Wednesday, January 6, 2010

That's a Wrap

Well, the Gooneybush Girls had a great time this evening. After the usual farm day we headed downtown to make dinner for the mothers and children of the Athens Area Homeless Shelter.
The folks at the shelter have the daunting task of providing home cooked meals every night of the year. For this they need lots of folks in the community to step in and help. I had no idea about all of this but my daughter-in-law, Joni, has recently been installed to the board of directors for the shelter. She filled me in.

I'm what my friend Donna calls a "breeder." I'm not offended, she is one too. We cook with big pots and long spoons. That's how you know a breeder when you see one. We are the ones stirring the 16 quart stock pot. When you think there is nothing to eat, we go to the pantry and cook another seven days worth. Breeders develop these skills feeding hoards of hungry children, their friends, the sick, church members, and extended family. Cooking for twenty - doesn't phase us. Only Jesus can feed more with less.

So, when I heard about the opportunity I jumped, stock pot and long wooden spoon always at the ready. I've whipped up a list of meals complete with ingredients, estimated cost, and utensils/manpower required. I didn't even really have to whip one up, it is in the task list of my Google apps, another sign of a breeder. The manpower will come from friends, church, and family. Tonight the help came from the draft... my daughters: Chloe (11) , Hannah-Jo (9.) I think they really needed to do this. Do you know why? Because on the way there Chloe said, quite seriously, "Mom, where do the homeless people live?" I said, "Nowhere Chloe, that is why they are called home... less, here's your sign (tm.)" Normally she is very intelligent. The prospect of work causes lapses in her cognitive ability.

There is some depth in Chloe's question. Being homeless doesn't really mean that you don't live anywhere. That's what makes it so miserable. You still have to live somewhere, it just isn't home.

The shelter provides a well equipped kitchen to work in. We provide the ingredients and the workforce. It was fun serving the families and talking with them while they ate in the dining room.

Tonight's fare was our family's personal favorite, chicken wrap-ups. The sides were rice, carrots, green beans, cranberry sauce, and homemade cookies. Now wrap-ups are a shelter favorite. Several moms were asking for the recipe. More than one said it was their favorite meal at the shelter- ever. That is high praise. There are many good , even excellent cooks, providing meals on other nights of the week. Still, for a woman who loves people with food it was music to the ears. Wrap-ups are a skill level 1 meal, but they are a level 10 on the comfort food scale.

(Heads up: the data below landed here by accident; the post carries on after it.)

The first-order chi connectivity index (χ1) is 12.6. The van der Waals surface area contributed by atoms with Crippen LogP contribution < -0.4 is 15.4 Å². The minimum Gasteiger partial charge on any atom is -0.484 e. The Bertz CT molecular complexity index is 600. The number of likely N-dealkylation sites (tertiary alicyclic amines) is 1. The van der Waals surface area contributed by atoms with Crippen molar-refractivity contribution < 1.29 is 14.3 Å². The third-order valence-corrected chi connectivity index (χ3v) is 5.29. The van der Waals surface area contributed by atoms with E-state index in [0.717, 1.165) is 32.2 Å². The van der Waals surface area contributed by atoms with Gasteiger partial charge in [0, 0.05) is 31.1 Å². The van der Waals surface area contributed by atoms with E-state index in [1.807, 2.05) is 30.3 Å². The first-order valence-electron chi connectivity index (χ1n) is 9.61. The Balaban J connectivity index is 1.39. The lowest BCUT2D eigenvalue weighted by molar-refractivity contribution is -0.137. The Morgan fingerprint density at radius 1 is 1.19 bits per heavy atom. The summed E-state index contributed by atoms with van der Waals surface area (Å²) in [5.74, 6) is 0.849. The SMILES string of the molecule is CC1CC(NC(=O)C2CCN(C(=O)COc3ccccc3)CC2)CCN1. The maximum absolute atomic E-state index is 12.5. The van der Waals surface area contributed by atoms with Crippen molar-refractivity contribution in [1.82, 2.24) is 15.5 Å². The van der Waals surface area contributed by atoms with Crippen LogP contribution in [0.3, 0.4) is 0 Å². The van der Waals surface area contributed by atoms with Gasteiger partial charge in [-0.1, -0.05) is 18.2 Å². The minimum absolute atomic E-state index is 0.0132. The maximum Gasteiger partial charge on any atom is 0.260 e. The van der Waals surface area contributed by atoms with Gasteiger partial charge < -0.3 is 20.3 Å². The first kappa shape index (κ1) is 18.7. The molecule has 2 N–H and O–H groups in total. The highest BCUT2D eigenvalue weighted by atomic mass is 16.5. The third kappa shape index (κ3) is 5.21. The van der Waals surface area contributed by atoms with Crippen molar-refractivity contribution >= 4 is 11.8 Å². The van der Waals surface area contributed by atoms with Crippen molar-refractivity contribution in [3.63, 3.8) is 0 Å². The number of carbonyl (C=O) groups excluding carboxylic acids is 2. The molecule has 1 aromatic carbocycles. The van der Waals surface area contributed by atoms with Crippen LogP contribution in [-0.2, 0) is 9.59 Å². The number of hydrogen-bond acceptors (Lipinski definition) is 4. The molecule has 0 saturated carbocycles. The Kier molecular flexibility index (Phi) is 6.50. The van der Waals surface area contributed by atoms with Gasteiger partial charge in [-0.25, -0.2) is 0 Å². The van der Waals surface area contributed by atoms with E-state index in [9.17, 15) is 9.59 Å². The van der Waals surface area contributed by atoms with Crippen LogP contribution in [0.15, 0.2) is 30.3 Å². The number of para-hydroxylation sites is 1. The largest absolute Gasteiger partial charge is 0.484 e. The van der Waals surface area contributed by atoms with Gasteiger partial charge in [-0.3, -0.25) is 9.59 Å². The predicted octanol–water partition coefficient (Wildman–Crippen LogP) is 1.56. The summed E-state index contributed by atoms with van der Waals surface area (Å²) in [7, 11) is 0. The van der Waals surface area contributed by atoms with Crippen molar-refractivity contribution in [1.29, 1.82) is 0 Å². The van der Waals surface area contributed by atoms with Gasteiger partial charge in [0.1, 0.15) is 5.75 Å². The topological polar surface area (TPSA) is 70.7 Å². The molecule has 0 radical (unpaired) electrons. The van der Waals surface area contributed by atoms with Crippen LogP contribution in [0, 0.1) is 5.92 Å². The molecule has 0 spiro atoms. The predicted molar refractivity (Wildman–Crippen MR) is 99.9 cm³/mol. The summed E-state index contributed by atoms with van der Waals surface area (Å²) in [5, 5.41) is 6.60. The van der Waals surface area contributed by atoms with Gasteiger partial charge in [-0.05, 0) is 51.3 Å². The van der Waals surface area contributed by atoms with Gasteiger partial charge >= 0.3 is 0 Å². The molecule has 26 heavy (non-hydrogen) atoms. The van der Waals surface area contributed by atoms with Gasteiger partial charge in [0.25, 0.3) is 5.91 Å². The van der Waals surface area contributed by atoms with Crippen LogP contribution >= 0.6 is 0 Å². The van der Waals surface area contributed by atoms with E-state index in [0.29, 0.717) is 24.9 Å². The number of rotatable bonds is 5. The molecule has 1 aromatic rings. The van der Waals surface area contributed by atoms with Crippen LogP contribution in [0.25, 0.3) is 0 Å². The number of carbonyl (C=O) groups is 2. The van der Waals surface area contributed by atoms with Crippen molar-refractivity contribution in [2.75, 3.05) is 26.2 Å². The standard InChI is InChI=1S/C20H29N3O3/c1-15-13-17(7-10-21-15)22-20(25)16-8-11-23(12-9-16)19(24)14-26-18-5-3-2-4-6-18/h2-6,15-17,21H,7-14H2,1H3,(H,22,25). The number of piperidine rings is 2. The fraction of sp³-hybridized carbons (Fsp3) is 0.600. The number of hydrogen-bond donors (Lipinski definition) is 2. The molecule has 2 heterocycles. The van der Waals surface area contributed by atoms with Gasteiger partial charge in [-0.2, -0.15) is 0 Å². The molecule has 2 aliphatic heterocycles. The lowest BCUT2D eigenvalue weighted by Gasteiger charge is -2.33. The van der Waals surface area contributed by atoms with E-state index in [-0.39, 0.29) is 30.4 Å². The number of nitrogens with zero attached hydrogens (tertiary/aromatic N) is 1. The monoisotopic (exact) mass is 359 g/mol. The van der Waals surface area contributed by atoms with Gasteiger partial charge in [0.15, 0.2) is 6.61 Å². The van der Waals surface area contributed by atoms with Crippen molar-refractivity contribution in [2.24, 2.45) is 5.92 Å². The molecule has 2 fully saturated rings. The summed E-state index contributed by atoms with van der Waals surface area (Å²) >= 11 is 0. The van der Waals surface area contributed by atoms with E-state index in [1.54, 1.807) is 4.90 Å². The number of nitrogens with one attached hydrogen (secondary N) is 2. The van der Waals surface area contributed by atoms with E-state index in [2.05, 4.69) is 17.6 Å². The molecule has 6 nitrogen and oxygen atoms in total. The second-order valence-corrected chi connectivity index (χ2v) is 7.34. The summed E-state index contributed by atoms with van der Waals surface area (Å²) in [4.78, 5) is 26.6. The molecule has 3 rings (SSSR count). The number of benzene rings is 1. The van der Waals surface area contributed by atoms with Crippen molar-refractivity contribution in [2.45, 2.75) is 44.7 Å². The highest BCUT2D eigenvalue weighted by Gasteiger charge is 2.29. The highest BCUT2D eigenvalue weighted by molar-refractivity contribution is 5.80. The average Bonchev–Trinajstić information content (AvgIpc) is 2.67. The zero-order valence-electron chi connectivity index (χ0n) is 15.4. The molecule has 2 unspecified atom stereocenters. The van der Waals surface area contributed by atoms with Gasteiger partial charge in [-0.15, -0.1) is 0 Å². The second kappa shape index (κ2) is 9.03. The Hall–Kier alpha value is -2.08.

Go back a few lines. They were asking for the recipe. The human spirit is strong. The need to be a good mother, for women, even stronger. It is on the top of their wish list to be home in their own kitchens cooking for their children. They have mentally filed this recipe away for a homecoming meal. That touches me deeply. I hope they get there very soon.

Tonight they are safe and warm, cold weather and snowfall in the forecast, with wrap- ups in their tummies.*selah*

[Post script]

You want some too don't you? I thought so. Here's the recipe:

Chicken Wrap-ups
(serves 157...haha! Jus' kiddin'. Makes 16 wrap-ups)

2 cans Pillsbury large crescent rolls (8 rolls/pkg)
4 or 5 cooked chicken breasts chopped into small pieces
2 or 3 c. of shredded cheddar cheese (depends on how cheesy you want 'em)
2 cans (or 1 family size) cream of chicken soup / equal amt. of milk
1/4 white cooking wine

( For a nice alternative fill with ham and swiss.)

Mix cooked chicken and cheese until well incorporated.

Mix cream of chicken, equal amount milk, and 1/4 c. cooking wine in blender to make the gravy.

Place as much filling as will fit in on top of the crescent roll. With the square end facing you bring the right and left corners over and together and pinch them. Roll toward the point. Place point side up in a greased 13x9 pan. Bake until uniformly brown. Pour all the gravy over the wrap-ups and bake again until bubbly (about 10 more minutes.)

I love to serve wrap-ups with brown rice, peas, and cranberry sauce the best.


  1. Hehe... I made chicken wrap ups at home on the exact same night. Who knew we'd be doing relatively the the same thing, 50 miles apart?

  2. thanks for being there and sharing about it.


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